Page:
By Megan Bianco
The Wizard of Oz is one of the most famous stories of all time, as a series of children’s books by L. Frank Baum and as the classic 1939 MGM musical. Because this tale has become a childhood essential, there have been a number of other attempts at capturing the universe on screen over the last 70 years, such as a re-imagined version called The Wiz (1978) and the frighteningly dark Return to Oz (1985). Now Disney Pictures delivers their own version, but with emphasis on the wizard instead of Dorothy and titled Oz: The Great and Powerful.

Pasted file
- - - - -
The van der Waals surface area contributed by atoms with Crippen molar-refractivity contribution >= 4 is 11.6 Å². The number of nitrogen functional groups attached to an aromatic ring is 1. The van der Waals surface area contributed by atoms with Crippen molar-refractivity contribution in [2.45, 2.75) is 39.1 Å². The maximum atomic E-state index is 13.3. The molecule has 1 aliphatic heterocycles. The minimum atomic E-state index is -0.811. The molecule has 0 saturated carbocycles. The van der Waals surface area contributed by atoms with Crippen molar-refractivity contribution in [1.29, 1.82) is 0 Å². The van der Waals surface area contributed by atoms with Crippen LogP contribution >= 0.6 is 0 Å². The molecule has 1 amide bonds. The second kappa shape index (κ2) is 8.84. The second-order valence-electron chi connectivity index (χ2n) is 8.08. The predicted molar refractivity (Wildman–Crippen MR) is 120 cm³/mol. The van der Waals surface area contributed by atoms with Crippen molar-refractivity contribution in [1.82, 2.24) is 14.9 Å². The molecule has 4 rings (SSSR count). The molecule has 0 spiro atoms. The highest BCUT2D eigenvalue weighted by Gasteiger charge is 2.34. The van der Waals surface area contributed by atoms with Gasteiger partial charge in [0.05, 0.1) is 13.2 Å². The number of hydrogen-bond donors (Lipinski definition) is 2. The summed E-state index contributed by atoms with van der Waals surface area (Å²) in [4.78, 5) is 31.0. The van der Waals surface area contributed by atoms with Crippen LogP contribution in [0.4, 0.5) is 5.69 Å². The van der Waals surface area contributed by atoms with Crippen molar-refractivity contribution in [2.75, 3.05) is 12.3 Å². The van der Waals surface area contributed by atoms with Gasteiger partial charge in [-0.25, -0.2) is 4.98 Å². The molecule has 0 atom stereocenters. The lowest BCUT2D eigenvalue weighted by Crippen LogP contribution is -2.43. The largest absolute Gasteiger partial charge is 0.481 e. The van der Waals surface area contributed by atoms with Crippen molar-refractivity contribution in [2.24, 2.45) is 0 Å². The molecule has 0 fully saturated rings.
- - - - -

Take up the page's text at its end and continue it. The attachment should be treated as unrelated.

When a tornado carries magician-showman Oscar Diggs (James Franco) away to the land of Oz, a witch named Theodora (Mila Kunis) tells him he is ‘Oz’ and has arrived to save their home from a wicked witch. It soon becomes clear that Theodora’s sister Evanora (Rachel Weisz) is not so good and is setting up Oz and the real good witch, Glinda (Michelle Williams), to be defeated.
Sam Raimi, famous for the Evil Dead and Spider-Man trilogies, directs Oz beautifully from all angles aesthetically, especially the art direction and the witches’ costumes. But the screenplay lacks any interesting character and story development, and Franco is horribly miscast as the protagonist. Williams and Weisz are two of the best actresses in modern cinema, but are wasted here when the film could have centered around all three witches with the wizard on the side.